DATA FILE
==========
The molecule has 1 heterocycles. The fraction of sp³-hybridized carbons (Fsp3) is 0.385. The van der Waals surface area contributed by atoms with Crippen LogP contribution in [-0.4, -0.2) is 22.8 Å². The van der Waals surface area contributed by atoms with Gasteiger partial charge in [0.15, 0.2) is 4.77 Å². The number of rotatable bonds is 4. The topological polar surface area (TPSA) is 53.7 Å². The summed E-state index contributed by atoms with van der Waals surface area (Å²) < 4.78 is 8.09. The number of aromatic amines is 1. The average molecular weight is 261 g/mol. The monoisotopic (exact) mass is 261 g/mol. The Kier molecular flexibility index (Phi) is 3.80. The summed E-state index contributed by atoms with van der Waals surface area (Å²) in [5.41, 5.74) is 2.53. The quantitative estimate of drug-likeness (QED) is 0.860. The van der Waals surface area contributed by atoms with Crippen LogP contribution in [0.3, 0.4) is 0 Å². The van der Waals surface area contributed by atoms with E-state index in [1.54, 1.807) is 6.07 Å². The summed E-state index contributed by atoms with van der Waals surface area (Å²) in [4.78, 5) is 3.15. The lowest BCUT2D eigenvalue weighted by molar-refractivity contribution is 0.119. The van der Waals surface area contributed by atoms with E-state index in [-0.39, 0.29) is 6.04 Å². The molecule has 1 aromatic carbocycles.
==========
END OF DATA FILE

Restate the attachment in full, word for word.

The molecule has 1 heterocycles. The fraction of sp³-hybridized carbons (Fsp3) is 0.385. The van der Waals surface area contributed by atoms with Crippen LogP contribution in [-0.4, -0.2) is 22.8 Å². The van der Waals surface area contributed by atoms with Gasteiger partial charge in [0.15, 0.2) is 4.77 Å². The number of rotatable bonds is 4. The topological polar surface area (TPSA) is 53.7 Å². The summed E-state index contributed by atoms with van der Waals surface area (Å²) < 4.78 is 8.09. The number of aromatic amines is 1. The average molecular weight is 261 g/mol. The monoisotopic (exact) mass is 261 g/mol. The Kier molecular flexibility index (Phi) is 3.80. The summed E-state index contributed by atoms with van der Waals surface area (Å²) in [5.41, 5.74) is 2.53. The quantitative estimate of drug-likeness (QED) is 0.860. The van der Waals surface area contributed by atoms with Crippen LogP contribution in [0.3, 0.4) is 0 Å². The van der Waals surface area contributed by atoms with E-state index in [1.54, 1.807) is 6.07 Å². The summed E-state index contributed by atoms with van der Waals surface area (Å²) in [4.78, 5) is 3.15. The lowest BCUT2D eigenvalue weighted by molar-refractivity contribution is 0.119. The van der Waals surface area contributed by atoms with E-state index in [-0.39, 0.29) is 6.04 Å². The molecule has 1 aromatic carbocycles.